Hold Your Ground And See It Work
The next morning would be the perfect time to start the day with praise! You hold your ground, she will wear the red shirt and the flip flops with the jean shorts. That is not how you tell her though, is it? No way! We are in it to win it!! You wake her up by saying, "there is my big decision making girl! I am so glad you made your choices last night we will be on time today and that makes me so happy and proud! Thank you for helping me!" That will seal the deal and you are off to get ready!
The key is to only offer choices that you choose for them to make. You stick to the two choices and make them stick to theirs. If they backtrack, you MUST hold them to their choices. It will only take a time or two for them to realize you mean business and they will stop fighting you on it. If they refuse to stick to their decision, then you make a choice and go on! Hold your head up because you offered a choice. They decided to let you choose! Again they will learn to work with you IF, and ONLY if, you follow through!! It is so worth it!
You can adjust this to any child's age and it will work. Older children will co-operate with this if it is explained to them beforehand. Something like, "We have had some really rough mornings lately and I don't like being mad at you when I go to work. I was thinking that we could make some decisions together and it will help." Explain that you will let them choose from what things are okay and then you will respect their selection. Period. Most of them will be on board in no time. You can expect some struggle with your child, it is normal. They are testing your limits to see if you really believe in what you say. Do you believe in it enough to stand up for it against them? If not, they will out you in no time at all! You can expand the number of choices or the level of choices as it fits your situation. One evening in my household, one child was working on choosing shoes and another was working on choosing curfew times. Yes, he chose his curfew time. I set the parameters of what was okay with me and he made a choice. He came up with 12:19 a.m. and stuck with it for years! He still will hold to it when home visiting between deployments! The important part is that It taught them how to make choices within parameters and how to follow through with their decisions. They will learn how to make good decisions and will be more likely to stand behind them because they really had to be aware of their choices. I am so glad that I gave my children choices as they grew up! They are confident young adults who are concientious about their decisions. It still works!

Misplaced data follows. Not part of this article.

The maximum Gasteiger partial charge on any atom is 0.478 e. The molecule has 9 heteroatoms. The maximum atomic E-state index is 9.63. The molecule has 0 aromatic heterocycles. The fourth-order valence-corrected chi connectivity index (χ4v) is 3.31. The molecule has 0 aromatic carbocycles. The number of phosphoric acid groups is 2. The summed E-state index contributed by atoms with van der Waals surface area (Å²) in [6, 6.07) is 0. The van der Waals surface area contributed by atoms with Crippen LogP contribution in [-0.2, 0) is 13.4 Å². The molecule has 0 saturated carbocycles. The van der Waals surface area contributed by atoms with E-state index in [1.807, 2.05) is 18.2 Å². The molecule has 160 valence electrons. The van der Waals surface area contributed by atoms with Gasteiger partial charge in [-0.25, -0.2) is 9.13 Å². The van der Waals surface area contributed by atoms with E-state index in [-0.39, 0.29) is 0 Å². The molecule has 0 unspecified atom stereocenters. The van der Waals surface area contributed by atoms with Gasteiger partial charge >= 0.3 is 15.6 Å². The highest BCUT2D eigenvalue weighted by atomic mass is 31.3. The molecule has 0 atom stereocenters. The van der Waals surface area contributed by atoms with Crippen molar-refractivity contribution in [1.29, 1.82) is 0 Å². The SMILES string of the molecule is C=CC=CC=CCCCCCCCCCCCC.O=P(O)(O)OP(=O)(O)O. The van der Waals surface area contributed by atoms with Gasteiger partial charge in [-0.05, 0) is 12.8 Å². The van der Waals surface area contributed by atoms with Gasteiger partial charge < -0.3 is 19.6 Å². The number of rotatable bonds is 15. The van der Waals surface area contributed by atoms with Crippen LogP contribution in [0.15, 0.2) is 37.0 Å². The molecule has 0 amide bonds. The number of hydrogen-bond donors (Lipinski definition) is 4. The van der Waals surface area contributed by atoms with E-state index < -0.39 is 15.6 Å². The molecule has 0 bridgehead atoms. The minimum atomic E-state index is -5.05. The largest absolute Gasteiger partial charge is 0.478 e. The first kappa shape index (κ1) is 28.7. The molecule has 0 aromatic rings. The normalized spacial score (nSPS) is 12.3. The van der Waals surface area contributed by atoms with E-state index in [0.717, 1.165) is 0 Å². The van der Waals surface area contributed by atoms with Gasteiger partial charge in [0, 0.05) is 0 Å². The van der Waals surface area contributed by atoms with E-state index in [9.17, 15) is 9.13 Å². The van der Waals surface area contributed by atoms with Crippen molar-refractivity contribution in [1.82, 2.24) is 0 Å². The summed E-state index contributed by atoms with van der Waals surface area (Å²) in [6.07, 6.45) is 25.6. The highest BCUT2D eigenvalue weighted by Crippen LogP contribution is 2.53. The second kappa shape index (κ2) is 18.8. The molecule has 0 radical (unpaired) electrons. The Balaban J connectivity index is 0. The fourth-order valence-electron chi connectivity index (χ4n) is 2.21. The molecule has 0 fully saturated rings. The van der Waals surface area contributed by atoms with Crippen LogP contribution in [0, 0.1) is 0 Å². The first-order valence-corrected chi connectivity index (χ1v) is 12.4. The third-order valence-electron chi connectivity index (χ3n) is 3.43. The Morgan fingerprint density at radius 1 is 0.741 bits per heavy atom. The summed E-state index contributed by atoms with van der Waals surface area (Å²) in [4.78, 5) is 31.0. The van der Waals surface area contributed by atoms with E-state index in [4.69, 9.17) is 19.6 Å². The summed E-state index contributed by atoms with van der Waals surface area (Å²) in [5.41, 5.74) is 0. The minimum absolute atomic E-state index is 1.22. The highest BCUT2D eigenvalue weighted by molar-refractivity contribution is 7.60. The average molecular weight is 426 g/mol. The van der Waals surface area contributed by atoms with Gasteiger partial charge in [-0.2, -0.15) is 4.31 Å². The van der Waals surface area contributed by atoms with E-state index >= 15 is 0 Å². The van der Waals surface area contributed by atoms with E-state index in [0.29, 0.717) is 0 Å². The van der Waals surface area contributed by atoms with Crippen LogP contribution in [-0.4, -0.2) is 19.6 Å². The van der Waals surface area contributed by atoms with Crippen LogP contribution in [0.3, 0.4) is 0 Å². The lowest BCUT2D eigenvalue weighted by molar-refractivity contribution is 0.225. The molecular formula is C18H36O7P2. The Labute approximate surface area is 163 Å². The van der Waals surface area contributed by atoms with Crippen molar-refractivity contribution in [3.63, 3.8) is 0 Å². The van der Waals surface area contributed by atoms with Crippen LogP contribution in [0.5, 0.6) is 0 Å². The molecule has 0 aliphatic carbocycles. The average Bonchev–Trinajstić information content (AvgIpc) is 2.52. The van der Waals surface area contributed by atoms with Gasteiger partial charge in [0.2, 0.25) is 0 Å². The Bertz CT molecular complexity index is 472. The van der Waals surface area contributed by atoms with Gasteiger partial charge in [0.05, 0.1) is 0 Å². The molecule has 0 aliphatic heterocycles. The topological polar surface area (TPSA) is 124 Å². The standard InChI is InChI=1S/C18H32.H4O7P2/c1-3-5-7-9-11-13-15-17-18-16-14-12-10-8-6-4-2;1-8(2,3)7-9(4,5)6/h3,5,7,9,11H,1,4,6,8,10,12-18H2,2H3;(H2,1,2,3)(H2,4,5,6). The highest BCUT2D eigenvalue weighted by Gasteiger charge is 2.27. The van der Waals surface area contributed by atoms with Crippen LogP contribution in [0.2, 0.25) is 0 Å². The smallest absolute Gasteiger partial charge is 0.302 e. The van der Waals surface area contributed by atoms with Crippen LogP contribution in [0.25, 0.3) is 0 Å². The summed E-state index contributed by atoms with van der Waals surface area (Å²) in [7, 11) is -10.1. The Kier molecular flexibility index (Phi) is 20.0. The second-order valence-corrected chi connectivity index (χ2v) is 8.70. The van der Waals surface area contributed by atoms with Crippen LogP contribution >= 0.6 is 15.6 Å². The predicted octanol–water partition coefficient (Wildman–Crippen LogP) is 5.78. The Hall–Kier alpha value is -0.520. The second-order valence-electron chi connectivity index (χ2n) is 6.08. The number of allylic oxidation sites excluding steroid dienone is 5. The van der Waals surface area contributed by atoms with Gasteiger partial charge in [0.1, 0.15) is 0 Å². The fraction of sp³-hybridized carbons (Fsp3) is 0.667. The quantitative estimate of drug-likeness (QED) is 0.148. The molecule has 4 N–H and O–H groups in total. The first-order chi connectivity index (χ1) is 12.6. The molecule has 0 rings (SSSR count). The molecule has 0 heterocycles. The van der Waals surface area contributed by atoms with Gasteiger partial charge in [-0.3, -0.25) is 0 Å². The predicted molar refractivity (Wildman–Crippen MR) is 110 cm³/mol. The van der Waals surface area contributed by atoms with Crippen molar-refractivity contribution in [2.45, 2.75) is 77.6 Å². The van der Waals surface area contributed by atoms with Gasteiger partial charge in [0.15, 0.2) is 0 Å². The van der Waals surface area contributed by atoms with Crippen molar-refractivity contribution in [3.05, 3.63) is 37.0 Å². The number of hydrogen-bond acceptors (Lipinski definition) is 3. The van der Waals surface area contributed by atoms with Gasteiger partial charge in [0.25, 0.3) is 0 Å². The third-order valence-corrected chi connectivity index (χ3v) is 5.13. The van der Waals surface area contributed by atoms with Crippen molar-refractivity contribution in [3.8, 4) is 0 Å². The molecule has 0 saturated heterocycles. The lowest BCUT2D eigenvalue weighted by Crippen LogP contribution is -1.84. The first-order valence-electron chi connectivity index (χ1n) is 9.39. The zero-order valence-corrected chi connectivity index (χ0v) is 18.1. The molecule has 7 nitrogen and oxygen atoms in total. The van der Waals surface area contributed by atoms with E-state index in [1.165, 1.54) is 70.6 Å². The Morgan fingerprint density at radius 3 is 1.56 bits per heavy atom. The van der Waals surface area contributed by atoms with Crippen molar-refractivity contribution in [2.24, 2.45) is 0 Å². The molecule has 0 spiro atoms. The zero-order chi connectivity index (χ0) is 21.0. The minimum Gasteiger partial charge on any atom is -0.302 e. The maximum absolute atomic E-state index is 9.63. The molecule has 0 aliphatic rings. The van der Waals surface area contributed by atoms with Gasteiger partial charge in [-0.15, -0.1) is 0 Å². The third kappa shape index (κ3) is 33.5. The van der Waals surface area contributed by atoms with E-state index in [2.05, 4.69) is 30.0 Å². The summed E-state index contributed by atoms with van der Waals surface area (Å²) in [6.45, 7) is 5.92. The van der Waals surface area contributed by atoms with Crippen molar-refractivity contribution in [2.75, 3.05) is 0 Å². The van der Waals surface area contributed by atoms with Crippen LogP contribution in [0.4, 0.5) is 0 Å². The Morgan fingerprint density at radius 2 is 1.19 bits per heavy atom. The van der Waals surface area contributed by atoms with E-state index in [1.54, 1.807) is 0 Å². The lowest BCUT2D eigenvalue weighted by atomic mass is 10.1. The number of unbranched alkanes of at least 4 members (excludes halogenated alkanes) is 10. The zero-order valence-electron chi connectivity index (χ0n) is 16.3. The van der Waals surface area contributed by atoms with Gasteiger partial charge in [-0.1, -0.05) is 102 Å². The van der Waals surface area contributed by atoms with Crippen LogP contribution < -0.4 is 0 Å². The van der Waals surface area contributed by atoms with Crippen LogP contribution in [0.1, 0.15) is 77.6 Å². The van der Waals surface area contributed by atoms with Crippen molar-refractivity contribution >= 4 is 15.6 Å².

Photo and Text Copyright 2011 Deborah M. Carey